Eventually he said ‘Right, let’s try again. And this time stop acting. Stay where you are, sat on the sofa, and tell me what your character has to tell me’.

I did what he said, and it worked. I let the words speak for themselves and Geoff’s daughter said ‘bloody hell, that was good’ – and Geoff said ‘don’t swear R’ and R said ‘bloody isn’t swearing’.

I went home and I did it again in my room and then I did it for Dad who got emotional – so I knew I’d got it right as he was a farmer and not known for choking up unless it was about a cow.

Geoff was the one who made it impossible for me to do anything other than work in theatre and spend the lion’s share of that time training young actors. He helped me to understand the power of slipping from believing that something is completely beyond you to knowing you have it in your hand. Even writing this is making me a bit emotional – and I say that as a farmer’s daughter and there’s not a cow in sight.

So, in case it helps you, here are the things that Geoff taught me that I have carried with me ever since:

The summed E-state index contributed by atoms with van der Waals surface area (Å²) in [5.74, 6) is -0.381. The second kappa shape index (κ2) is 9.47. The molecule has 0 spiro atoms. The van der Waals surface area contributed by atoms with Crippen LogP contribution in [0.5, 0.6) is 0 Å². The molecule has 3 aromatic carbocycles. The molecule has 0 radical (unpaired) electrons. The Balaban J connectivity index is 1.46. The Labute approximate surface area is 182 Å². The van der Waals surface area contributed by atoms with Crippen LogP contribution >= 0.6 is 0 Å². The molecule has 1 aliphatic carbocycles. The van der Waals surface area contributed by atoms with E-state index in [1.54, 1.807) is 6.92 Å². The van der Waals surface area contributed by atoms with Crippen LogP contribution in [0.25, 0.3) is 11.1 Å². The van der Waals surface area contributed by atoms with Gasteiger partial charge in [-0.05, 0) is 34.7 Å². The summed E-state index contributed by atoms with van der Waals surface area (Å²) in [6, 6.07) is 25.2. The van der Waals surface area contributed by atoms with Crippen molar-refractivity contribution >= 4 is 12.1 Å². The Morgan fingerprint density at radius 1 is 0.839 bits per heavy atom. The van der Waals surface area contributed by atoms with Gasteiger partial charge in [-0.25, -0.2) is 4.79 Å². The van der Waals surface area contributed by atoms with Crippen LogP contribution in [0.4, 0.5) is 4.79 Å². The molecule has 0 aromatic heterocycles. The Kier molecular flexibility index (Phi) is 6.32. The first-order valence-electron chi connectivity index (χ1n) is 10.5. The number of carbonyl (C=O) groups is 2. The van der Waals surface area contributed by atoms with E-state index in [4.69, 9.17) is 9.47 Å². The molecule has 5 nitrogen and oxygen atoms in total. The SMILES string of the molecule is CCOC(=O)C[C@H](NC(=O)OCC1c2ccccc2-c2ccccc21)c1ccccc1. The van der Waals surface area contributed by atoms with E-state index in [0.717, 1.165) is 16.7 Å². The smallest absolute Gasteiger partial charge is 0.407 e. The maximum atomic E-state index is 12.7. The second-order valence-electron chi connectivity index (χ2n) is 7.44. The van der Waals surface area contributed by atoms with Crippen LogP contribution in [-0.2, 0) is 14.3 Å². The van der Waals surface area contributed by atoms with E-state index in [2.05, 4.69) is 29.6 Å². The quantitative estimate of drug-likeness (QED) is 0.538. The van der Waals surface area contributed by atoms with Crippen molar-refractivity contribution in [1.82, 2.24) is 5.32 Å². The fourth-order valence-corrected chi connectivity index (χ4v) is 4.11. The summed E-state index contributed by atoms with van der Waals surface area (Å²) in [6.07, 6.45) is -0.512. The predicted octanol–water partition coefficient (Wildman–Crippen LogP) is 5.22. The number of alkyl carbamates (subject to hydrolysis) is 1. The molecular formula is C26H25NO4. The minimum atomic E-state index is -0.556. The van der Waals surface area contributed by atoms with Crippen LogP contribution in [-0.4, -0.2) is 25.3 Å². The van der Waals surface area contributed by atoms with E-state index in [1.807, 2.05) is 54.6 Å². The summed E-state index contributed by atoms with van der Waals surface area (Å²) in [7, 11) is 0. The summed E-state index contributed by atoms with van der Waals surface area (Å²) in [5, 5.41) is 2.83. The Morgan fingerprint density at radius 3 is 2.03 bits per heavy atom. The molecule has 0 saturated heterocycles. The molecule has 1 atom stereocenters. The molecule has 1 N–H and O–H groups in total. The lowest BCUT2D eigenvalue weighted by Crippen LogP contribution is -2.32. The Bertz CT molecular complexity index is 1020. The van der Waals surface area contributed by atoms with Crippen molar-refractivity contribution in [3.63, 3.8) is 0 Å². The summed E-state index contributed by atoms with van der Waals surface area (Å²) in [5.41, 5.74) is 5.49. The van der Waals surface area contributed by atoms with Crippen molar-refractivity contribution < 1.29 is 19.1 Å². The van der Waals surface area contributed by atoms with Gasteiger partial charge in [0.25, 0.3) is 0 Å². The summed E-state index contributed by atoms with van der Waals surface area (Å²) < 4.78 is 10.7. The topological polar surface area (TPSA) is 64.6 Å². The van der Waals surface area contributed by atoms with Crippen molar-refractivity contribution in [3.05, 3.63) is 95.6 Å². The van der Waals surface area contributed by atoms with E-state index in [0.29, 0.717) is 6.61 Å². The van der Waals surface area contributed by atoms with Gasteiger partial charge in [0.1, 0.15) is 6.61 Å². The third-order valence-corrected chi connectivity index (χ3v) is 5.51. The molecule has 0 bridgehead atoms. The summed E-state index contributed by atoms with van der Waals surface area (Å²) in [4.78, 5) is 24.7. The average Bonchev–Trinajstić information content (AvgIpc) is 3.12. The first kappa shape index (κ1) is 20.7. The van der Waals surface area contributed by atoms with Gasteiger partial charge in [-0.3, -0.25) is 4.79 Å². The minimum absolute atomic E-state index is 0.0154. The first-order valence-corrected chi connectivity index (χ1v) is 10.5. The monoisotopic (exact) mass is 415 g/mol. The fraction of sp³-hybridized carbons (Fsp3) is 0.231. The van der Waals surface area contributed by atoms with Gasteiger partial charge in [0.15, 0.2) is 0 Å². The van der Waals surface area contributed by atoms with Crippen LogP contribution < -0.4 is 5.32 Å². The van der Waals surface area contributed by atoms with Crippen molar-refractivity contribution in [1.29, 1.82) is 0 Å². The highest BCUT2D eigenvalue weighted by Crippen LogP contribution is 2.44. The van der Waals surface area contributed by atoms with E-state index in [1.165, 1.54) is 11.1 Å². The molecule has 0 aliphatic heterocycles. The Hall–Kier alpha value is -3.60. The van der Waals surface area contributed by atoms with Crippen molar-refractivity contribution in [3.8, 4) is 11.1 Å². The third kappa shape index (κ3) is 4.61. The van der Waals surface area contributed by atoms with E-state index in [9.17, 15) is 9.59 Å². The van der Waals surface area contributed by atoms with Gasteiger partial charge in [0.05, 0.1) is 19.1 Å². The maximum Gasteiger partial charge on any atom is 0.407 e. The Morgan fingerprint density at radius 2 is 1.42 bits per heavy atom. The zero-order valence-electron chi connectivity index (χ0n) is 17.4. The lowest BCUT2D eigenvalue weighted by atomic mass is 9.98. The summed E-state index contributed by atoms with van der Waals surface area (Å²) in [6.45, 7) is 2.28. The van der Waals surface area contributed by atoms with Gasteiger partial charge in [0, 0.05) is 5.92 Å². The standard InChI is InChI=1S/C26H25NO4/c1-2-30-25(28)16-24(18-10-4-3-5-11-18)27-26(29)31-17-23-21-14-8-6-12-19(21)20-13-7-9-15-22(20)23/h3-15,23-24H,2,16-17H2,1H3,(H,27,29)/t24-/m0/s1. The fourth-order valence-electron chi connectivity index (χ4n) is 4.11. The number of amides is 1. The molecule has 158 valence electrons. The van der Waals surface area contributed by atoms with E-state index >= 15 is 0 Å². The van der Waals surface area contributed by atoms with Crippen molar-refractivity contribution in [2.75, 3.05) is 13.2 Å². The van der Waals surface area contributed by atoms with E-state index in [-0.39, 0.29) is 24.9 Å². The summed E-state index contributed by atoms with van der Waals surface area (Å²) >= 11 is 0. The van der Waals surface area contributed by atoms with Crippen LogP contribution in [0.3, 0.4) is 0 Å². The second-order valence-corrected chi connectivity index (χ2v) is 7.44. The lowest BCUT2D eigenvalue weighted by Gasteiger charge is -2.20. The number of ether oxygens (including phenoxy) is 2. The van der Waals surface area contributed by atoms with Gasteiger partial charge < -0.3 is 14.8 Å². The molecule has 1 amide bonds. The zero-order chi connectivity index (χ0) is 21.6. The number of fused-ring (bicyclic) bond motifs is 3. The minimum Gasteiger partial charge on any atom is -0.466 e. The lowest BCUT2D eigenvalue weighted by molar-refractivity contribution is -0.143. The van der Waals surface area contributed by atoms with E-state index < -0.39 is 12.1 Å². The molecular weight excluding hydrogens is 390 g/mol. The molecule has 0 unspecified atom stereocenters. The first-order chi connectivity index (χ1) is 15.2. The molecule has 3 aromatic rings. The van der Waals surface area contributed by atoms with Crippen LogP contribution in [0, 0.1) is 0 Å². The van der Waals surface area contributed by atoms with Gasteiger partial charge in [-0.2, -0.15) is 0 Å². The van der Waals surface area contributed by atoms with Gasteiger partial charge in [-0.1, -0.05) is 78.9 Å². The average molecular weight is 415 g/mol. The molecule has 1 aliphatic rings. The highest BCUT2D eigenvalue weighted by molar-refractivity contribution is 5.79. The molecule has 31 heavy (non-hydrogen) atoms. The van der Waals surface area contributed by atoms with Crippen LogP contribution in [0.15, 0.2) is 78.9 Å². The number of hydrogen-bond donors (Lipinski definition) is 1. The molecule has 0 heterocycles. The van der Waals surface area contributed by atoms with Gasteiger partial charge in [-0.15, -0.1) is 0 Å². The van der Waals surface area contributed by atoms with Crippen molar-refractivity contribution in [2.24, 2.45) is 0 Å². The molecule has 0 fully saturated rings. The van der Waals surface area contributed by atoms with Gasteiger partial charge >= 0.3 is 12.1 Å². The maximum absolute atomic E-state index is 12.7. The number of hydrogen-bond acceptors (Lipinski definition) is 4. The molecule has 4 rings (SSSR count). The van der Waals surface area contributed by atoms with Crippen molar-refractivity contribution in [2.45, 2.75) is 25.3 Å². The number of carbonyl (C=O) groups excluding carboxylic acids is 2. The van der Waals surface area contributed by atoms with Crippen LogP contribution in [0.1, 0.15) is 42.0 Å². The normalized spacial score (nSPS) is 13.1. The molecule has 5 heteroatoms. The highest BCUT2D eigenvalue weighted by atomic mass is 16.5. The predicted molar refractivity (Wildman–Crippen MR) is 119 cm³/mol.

1. Don’t ‘act’.
  2. A convincing performance is not about tortuous psychological struggle but about engaging in the story, moment by moment.
  3. The success of your performance is measured in how you are affecting those around you – the other actors and the audience.
  4. Understand where negativity (yours, as an actor) comes from (especially if it’s from you) and learn what to do with it.
  5. Seek out the good people and hold on to them by being one of the good people.
  6. Listen to those you trust and act on what makes you feel good.
  7. Listen to those that need you and act on what makes them feel good.
  8. Share your experience with as many people as you think need to hear it.
  9. Tell the people who can help you about the things that are stopping you moving forwards.
  10. Don’t overthink. Never overthink.
  11. Get up and do it again. In the moment, later, alone, with people. Repeat.
  12. Remember ‘bloody’ is swearing.
  13. Drink only really good hot chocolate
  14. If someone stares in your window, wave.

The last one might be a metaphor. Depends on how pretentious you think I am.



DOWN TO ZERO Commissioned by Coracle and Alphabetti Theatre

​”I’m slipping away and I don’t know what to do…”

Directed by Matt Jamie

18 – 29 June 2019

at Alphabetti Theatre,